The UEFA Europa League comprises three qualifying rounds, a play-off round, a group stage and five knockout rounds.
In matches in the three qualifying rounds and the play-offs, clubs play two matches against each other on a home-and-away basis. The club which scores the greater aggregate of goals qualifies for the next round, with away goals and then penalties used to determine the winner in the event of a draw.
The 38 play-off round winners join the ten losers from the UEFA Champions League play-offs. The clubs are split into 12 groups of four teams, playing home and away against each of their pool opponents between September and December. Two sides from each section advance, proceeding into the round of 32 alongside eight third-placed teams from the UEFA Champions League group stage.
From the last 32 until the semi-finals, clubs play two games against each other on a home-and-away basis with the same rules as the qualifying and play-off rounds applied. In the last 32, group winners and the four third-placed sides from the UEFA Champions League with the best records are seeded, guaranteeing they will play the second leg at home. Teams from the same group or the same association cannot be drawn together. From the round of 16 onwards the draw is free.
The final is decided by a single match, which this season will be played at the National Stadium, Bucharest on Wednesday 9 May.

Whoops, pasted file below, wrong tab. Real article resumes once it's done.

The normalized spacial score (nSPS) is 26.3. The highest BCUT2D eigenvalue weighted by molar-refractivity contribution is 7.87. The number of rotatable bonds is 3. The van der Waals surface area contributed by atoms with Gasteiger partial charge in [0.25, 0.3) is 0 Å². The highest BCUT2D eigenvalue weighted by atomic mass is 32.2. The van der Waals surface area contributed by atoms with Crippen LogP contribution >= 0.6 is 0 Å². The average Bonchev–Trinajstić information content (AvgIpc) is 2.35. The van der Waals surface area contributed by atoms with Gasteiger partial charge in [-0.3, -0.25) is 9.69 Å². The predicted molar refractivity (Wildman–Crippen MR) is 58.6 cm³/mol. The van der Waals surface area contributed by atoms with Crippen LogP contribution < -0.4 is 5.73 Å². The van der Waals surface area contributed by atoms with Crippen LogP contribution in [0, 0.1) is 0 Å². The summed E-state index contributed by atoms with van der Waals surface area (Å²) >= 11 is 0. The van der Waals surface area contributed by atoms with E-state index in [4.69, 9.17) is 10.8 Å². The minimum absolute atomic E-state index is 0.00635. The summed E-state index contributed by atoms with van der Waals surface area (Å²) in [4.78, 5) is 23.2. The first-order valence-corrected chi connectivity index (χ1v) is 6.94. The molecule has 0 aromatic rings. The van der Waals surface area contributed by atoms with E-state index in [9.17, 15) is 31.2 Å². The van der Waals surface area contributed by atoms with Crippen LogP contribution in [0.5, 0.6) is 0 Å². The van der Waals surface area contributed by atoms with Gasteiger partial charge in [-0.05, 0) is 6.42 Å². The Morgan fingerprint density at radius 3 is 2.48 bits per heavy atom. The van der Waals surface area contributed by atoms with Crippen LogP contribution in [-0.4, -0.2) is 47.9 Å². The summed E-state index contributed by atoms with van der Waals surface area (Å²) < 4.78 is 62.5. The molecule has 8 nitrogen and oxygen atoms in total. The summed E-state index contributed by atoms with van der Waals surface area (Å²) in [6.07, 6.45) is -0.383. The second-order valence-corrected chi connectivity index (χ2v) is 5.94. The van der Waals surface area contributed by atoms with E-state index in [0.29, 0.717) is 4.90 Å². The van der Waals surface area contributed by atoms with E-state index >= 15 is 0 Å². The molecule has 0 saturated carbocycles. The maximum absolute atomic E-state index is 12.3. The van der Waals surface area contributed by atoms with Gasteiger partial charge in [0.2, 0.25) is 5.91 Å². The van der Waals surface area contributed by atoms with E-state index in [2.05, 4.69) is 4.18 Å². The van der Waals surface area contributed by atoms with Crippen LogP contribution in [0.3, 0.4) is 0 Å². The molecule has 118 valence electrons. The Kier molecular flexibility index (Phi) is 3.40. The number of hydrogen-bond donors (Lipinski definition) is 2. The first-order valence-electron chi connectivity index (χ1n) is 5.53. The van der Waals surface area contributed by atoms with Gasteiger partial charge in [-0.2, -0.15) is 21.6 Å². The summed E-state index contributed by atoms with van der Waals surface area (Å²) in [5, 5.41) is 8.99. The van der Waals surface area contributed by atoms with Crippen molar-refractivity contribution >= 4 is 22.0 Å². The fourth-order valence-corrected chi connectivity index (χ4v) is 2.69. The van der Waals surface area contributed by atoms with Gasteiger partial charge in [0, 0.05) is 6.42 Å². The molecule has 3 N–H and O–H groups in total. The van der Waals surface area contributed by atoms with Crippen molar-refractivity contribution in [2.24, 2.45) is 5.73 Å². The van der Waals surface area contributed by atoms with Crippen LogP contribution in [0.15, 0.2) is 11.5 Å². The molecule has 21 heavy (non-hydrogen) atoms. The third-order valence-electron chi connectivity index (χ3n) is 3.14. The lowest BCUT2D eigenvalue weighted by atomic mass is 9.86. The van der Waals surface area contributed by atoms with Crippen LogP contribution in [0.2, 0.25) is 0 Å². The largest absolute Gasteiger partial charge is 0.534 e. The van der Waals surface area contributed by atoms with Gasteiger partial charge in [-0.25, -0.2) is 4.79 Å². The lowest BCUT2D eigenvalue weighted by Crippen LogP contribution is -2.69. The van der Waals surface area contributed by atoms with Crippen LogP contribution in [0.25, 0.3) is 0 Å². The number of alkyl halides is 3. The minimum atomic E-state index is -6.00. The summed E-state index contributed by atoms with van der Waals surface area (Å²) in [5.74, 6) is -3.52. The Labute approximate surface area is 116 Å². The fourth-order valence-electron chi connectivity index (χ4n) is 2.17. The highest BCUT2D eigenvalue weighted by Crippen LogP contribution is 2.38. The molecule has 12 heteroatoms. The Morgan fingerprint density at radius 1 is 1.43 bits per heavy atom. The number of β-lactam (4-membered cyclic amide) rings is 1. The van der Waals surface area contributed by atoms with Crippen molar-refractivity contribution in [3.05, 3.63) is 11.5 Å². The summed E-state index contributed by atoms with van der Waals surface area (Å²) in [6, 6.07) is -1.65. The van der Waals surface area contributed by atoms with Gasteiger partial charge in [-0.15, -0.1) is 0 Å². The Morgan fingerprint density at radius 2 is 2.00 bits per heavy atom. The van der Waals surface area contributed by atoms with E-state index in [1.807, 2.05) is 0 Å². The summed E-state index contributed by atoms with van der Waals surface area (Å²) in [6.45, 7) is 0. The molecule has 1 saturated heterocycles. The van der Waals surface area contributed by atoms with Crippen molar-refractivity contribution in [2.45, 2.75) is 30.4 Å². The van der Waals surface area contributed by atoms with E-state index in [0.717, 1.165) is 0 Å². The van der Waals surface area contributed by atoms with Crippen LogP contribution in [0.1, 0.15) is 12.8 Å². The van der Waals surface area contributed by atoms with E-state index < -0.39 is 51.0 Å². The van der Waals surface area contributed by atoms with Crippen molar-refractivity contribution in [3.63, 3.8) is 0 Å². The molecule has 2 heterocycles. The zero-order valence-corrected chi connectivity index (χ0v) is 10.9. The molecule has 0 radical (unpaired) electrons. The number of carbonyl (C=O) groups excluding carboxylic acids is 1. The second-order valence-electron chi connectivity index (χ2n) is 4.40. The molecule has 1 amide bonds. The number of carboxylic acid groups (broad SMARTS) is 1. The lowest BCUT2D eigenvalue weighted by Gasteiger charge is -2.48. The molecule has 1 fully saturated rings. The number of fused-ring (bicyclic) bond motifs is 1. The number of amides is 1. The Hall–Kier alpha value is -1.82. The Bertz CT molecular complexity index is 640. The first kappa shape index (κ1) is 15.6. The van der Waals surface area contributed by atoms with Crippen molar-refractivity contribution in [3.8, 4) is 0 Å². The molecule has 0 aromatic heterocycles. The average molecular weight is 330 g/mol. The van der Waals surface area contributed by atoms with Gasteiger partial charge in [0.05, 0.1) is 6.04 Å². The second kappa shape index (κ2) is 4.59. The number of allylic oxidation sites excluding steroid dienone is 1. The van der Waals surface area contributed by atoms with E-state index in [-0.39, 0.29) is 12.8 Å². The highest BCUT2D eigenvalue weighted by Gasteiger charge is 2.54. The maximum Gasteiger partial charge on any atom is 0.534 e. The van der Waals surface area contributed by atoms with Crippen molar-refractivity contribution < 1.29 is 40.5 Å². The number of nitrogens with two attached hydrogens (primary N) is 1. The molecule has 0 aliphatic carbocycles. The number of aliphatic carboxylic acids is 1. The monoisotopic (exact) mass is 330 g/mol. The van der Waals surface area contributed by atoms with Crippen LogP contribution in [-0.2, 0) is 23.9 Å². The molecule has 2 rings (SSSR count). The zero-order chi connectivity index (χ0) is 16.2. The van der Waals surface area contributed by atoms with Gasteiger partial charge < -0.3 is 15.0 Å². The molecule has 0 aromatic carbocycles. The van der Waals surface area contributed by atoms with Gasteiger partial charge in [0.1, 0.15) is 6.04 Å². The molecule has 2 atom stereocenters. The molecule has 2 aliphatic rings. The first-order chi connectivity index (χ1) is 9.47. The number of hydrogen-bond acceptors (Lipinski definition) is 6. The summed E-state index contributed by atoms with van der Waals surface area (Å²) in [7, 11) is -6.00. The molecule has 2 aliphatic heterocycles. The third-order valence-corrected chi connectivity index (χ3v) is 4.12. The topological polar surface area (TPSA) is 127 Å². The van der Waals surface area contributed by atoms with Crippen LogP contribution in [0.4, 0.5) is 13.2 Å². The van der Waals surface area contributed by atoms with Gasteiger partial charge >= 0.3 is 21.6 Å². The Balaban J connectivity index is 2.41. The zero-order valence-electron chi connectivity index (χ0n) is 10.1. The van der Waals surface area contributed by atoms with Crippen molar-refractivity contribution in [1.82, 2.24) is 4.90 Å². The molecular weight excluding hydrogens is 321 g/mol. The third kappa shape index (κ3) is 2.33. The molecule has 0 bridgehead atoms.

Further details, including the criteria for separating teams that finish level on points in a group, can be found in the official competition regulations.
When the winning captain steps up to lift the trophy in Bucharest on 9 May, they will have to find a few last scraps of energy as the UEFA Europa League Trophy is the heaviest of all UEFA silverware. Tipping the scales at 15kg, it is 65cm high, 33cm wide and 23cm deep.
The trophy, a silver cup on a yellow marble plinth, was designed and crafted by the Bertoni workshop in Milan. Unlike the other cups handed out at European club competitions, the trophy has no handles. Just above the plinth, a group of players seem to be jostling for the ball, when, in fact, they are supporting the octagonal 'cup' which is emblazoned with the UEFA emblem.
The original trophy remains in UEFA's keeping at all times, with a full-sized replica awarded to the winning club. Any club which wins the trophy three consecutive times or five times in total receives a special mark of recognition, with the club then starting a new cycle from zero. This has never happened.
In fact, sustained success has been so elusive that only four captains have managed to lift the prize more than once – most recently, Sevilla FC skipper Javi Navarro as the Andalusians triumphed for a second successive season in Glasgow in 2007.
©UEFA.com 1998-2011. All rights reserved.